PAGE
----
“It changed my life, lit­er­ally, not fig­u­ra­tively. I was a kid who grew up in an or­phan­age and I never thought of my­self as be­ing col­lege ma­te­rial. And I luck­ily got into a lit­tle lib­eral arts school on an ath­letic schol­ar­ship and I had a pro­fes­sor there and he changed my life,” he said.

That ath­letic schol­ar­ship was for baseball. Land­graf was a pitcher, but not des­tined for the ma­jors.

“I ac­tu­ally had a try­out with the Read­ing Phillies in 1964,” Land­graf said. “I was a fail­ure at age 17. I got sent home.”

As the news re­lease an­nounc­ing Land­graf’s hir­ing states, he has a “decades-long ré­sumé as a se­nior ex­ec­u­tive with DuPont” be­fore be­com­ing the head of ETS, which bills it­self as “the world’s largest pri­vate non­profit ed­u­ca­tional test­ing and as­sess­ment or­ga­ni­za­tion.” He also was a chair­man of the New Jer­sey Com­mis­sion on Higher Ed­u­ca­tion.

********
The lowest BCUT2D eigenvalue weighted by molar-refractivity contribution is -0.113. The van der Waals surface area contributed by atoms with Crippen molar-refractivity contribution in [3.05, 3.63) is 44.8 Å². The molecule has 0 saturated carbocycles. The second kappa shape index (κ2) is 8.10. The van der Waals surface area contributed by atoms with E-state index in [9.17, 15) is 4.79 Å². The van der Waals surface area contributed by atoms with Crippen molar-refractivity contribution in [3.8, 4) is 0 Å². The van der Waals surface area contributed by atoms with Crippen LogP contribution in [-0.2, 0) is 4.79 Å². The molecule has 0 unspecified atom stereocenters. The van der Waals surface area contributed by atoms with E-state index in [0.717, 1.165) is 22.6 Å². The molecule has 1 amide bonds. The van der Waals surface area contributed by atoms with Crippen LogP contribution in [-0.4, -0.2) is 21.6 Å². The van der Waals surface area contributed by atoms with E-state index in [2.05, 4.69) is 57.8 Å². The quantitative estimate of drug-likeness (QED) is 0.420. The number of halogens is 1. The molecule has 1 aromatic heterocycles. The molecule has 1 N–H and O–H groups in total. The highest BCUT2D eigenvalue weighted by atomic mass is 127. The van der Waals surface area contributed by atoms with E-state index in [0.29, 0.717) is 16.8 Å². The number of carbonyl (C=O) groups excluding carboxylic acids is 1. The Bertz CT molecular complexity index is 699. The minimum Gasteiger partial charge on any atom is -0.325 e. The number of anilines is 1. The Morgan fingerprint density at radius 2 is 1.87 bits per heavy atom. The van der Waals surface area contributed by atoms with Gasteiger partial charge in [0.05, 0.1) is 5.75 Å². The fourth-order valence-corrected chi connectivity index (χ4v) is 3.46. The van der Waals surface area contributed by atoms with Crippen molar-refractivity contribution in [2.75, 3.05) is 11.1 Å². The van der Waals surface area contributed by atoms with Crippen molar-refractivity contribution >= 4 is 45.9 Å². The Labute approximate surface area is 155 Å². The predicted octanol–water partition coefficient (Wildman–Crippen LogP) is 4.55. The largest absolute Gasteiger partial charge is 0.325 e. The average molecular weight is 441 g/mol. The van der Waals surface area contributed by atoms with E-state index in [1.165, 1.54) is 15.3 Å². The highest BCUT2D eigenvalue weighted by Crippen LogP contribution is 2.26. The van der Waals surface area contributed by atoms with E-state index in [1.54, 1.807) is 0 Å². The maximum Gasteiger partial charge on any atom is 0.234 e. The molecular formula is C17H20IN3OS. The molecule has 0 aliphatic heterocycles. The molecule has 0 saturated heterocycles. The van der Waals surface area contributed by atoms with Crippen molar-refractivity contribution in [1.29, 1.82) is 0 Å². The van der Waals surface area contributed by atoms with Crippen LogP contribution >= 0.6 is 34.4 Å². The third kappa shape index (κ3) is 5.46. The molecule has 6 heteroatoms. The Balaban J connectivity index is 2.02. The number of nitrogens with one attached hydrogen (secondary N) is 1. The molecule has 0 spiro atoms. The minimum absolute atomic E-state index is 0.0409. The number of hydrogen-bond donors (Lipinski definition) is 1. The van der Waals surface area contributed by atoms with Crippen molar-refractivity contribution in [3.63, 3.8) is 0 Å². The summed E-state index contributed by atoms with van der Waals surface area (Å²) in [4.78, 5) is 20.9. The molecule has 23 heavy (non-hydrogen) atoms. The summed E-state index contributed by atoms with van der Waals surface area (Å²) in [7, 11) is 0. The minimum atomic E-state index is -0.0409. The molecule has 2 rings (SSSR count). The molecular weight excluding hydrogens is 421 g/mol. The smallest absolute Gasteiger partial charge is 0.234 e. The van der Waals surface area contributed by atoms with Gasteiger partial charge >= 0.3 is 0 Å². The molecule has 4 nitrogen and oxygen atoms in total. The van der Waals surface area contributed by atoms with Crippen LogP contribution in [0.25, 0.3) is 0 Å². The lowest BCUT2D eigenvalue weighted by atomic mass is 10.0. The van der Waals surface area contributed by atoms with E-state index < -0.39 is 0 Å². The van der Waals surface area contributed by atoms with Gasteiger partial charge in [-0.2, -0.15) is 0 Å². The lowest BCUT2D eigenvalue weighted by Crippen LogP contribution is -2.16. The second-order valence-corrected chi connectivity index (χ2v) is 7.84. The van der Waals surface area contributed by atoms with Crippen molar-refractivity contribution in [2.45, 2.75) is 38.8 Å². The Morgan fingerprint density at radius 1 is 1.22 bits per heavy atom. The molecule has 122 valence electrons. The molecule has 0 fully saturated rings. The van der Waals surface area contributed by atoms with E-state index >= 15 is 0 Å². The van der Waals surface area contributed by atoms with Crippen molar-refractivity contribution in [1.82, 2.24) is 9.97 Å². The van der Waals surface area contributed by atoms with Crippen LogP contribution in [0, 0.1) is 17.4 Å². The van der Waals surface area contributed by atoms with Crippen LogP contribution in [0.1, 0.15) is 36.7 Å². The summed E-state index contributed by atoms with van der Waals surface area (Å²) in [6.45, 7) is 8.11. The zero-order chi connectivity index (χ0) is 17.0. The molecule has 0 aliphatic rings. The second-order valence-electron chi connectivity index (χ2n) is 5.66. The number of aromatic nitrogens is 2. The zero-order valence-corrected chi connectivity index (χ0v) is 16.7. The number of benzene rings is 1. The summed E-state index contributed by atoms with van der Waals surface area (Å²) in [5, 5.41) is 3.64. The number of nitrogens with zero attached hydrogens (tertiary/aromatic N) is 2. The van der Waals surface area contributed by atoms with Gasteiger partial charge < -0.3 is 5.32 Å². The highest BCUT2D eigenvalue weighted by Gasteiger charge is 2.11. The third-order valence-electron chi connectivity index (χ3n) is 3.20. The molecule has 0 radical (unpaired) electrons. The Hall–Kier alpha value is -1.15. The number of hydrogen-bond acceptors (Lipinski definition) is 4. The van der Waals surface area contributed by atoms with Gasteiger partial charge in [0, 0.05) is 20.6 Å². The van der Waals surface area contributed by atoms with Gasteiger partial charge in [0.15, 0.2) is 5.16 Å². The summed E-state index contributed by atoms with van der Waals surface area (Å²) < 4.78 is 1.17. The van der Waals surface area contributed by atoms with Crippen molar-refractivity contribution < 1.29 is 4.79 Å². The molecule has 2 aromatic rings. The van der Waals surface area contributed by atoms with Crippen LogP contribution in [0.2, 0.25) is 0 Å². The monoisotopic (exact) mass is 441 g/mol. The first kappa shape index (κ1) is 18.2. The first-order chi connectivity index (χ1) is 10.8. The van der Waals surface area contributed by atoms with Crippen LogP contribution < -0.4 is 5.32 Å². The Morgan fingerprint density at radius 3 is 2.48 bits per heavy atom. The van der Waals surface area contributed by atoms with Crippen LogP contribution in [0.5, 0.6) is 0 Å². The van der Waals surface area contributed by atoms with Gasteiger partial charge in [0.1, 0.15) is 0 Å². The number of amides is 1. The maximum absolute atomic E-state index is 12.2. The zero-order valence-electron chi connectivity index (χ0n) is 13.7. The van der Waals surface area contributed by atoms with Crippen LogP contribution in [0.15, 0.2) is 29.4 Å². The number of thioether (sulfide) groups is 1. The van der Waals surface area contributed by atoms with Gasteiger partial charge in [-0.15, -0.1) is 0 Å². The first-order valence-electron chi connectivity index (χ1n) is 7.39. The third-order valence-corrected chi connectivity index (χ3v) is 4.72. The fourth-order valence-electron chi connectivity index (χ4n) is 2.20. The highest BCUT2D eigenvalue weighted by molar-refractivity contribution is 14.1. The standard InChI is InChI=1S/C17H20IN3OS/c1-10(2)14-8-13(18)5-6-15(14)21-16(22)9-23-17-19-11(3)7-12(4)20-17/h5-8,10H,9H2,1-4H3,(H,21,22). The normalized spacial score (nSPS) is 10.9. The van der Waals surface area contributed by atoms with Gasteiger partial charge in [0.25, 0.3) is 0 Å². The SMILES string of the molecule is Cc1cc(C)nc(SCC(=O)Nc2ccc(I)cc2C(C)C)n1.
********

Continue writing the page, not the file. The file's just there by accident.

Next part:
So how did he shift from DuPont to ed­u­ca­tion?

“I will tell you the 100 per­cent ac­tual truth and that is that I was one of two can­di­dates to be­come chair­man of the board of the DuPont Co. And the DuPont board elected the other can­di­date. And in the world, the com­mer­cial world, when you’re the non­electee, you leave. And I did,” he said.

Land­graf said he was tak­ing a cou­ple of months off to re­cu­per­ate from all of that, when a life­long friend who was then the ETS chair­man reached out to him.